I have travel on my mind at the moment. Unlike many, I’m not planning on jetting off on a summer holiday soon, but I am planning a few day trips, including time in Edinburgh.
In a couple of weeks’ time, I’ll be indulging myself at the Book Festival, and the Fringe. I have tickets for a few events and for the rest, will take the approach of turning up to see what I can get into.
I love spending time in Edinburgh. It’s far enough away to feel like an adventure, but not so far that I’m in danger of jet lag. There always feels like there’s lots to see, do and explore, no matter how many times I’ve visited. I generally walk my feet off getting from place to place.
I really enjoy the way the city wears its literature. It’s inescapable. From the Writer’s Museum to the Storytelling Centre; from the book festival to literary walking tours and pub crawls, you cannot avoid the fact that this is a Unesco City of Literature.
Many locations, street names and areas are familiar to me from reading. From Walter Scott to Alexander McCall Smith, Muriel Spark to JK Rowling, it’s been home and inspiration to many writers.
When I step off the train at Waverley, I half imagine I’ll meet some of their characters as I explore. I swear one day, I’ll see Rebus somewhere about town.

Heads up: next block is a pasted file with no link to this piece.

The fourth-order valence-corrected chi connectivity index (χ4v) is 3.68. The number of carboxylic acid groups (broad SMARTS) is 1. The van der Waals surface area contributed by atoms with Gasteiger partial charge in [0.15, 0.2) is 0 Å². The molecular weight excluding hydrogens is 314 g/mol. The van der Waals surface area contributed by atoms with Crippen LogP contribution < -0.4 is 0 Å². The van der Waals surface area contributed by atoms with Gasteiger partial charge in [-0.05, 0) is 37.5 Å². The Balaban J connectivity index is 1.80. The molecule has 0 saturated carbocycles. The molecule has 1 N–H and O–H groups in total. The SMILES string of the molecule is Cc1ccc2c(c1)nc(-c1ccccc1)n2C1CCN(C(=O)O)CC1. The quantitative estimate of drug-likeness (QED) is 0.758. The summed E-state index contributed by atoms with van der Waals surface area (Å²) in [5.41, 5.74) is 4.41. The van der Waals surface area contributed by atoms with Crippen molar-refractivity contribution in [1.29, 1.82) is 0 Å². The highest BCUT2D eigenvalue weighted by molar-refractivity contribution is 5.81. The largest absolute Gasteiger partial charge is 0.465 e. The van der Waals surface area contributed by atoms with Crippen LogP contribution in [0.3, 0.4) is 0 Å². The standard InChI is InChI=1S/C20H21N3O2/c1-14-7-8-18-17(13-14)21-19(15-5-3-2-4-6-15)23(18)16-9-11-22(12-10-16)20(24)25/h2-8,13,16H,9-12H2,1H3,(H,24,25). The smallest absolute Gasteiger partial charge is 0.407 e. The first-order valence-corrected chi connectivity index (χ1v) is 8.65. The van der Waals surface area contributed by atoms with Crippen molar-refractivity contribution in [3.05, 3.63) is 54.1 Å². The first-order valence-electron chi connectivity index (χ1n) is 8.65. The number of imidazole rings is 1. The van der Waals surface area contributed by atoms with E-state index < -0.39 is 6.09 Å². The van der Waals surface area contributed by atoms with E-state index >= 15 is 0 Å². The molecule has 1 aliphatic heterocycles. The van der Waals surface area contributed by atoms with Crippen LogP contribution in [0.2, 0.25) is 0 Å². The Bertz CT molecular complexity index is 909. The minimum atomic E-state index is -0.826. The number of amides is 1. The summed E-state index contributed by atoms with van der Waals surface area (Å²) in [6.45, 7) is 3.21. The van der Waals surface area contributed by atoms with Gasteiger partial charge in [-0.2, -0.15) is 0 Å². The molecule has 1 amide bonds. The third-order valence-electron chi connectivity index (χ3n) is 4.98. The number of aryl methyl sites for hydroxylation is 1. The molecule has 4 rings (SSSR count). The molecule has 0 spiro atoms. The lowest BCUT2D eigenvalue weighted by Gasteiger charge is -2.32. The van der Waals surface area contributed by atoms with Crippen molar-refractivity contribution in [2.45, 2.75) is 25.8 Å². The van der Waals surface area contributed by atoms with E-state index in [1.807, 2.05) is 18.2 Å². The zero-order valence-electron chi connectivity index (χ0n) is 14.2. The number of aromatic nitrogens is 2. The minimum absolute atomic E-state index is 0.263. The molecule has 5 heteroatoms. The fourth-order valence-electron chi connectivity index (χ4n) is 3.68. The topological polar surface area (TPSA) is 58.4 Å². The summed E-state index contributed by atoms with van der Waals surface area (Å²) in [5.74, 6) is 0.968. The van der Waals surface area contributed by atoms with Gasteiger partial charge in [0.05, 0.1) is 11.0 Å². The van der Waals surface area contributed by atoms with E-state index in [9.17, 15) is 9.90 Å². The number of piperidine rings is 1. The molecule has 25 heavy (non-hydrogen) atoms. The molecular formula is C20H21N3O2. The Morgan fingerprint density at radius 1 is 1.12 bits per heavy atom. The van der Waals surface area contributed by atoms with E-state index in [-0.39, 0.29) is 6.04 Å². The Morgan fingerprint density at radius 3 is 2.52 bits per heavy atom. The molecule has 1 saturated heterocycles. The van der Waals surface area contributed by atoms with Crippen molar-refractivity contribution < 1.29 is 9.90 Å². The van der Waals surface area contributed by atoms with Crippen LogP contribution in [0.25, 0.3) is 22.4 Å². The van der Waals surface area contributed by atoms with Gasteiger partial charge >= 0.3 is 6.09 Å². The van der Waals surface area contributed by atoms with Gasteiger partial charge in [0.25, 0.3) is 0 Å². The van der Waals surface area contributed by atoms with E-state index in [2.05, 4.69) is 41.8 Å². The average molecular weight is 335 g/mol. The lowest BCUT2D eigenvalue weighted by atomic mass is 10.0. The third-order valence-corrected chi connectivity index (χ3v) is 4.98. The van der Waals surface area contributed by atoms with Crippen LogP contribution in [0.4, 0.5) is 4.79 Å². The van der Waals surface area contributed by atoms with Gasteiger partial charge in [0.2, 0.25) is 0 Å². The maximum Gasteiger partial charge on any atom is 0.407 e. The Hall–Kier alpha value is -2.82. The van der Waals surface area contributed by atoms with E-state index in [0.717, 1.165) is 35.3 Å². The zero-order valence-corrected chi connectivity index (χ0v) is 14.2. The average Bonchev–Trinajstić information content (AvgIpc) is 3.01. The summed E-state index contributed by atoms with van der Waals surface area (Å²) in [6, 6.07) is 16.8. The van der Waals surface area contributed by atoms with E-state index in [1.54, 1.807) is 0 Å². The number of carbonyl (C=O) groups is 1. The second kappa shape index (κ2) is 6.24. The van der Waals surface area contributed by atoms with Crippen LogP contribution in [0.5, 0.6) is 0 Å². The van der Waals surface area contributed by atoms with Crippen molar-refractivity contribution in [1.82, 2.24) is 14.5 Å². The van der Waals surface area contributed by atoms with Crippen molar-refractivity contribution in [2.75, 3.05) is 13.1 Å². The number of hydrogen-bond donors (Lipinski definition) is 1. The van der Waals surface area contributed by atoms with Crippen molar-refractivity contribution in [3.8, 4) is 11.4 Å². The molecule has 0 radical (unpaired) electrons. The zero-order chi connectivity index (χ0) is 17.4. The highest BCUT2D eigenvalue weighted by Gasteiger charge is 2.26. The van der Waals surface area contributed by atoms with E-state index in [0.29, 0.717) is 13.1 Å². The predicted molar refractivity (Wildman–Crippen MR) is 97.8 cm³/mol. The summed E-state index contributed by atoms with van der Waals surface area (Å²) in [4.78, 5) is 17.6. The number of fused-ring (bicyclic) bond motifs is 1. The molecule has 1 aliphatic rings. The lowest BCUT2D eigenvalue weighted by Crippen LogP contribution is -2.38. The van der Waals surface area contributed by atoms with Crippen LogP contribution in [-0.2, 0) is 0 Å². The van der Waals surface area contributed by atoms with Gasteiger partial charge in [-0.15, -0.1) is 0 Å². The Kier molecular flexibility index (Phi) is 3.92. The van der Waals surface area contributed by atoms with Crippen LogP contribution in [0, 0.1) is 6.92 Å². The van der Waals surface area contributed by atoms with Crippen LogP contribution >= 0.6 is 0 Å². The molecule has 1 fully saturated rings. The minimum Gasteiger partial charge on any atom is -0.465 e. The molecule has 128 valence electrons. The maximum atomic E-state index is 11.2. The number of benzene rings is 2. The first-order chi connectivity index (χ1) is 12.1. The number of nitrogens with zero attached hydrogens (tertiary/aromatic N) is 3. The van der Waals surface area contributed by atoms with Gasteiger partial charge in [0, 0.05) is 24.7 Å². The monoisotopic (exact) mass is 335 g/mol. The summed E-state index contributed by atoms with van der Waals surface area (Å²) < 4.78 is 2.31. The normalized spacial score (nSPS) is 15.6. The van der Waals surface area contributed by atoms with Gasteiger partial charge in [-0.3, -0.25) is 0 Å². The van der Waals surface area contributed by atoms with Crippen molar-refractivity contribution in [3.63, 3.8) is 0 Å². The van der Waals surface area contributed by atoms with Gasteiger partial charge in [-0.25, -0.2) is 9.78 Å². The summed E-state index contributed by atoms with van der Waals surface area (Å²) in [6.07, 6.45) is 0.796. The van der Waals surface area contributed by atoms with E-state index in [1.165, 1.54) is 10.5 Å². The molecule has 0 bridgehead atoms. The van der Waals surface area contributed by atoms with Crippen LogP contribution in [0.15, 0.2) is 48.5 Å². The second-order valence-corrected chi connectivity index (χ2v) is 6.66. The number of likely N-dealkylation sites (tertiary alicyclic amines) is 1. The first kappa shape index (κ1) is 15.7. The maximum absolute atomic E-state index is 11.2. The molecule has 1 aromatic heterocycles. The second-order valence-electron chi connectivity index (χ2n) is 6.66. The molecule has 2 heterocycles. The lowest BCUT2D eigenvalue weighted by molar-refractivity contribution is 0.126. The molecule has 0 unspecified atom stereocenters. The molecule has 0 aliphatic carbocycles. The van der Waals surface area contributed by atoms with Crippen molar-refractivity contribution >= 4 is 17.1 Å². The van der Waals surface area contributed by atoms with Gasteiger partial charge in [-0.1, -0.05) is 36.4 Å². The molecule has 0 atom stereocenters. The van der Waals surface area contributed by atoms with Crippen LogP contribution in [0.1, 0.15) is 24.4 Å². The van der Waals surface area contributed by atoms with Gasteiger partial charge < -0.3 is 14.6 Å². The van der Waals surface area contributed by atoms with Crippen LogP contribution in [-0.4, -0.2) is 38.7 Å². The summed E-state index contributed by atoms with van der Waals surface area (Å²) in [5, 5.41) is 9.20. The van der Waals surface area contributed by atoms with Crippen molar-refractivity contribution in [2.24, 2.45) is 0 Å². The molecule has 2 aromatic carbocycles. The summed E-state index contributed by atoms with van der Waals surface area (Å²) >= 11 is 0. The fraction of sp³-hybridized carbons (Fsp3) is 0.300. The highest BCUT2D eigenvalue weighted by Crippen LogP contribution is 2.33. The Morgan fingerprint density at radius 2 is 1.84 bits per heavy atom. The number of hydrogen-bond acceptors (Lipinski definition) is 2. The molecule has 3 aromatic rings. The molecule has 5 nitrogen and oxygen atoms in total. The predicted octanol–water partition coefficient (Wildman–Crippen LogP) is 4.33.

Even if you were unaware of its literary connections, words pour out onto the streets. You’ll find them etched on buildings, woven into window frames and hidden among the street furniture. It’s like a secret code that speaks to readers like me. It makes me smile as I encounter a poem that others pass by and never notice.
My last visit there introduced me to a beautiful poem, November Night by Scottish writer Norman MacCaig, that I discovered on the side of a planter. In the height of a Scottish summer, it reminded me of the realities of its winter.
Here is the first verse, which I craned my neck to read on the street:
“The night tinkles like ice in glasses.
Leaves are glued to the pavement with frost.
The brown air fumes at the shop windows,
Tries the doors, and sidles past.”
I wish more cities did this kind of thing. Poetry as part of the landscape is far more appealing than when it’s stuffed into study books. It’s unlikely that I’d have found this verse and its companions if I hadn’t chanced upon it. And I feel richer for it.
As I visit again this summer, I’ll be on the look out for more words on the street.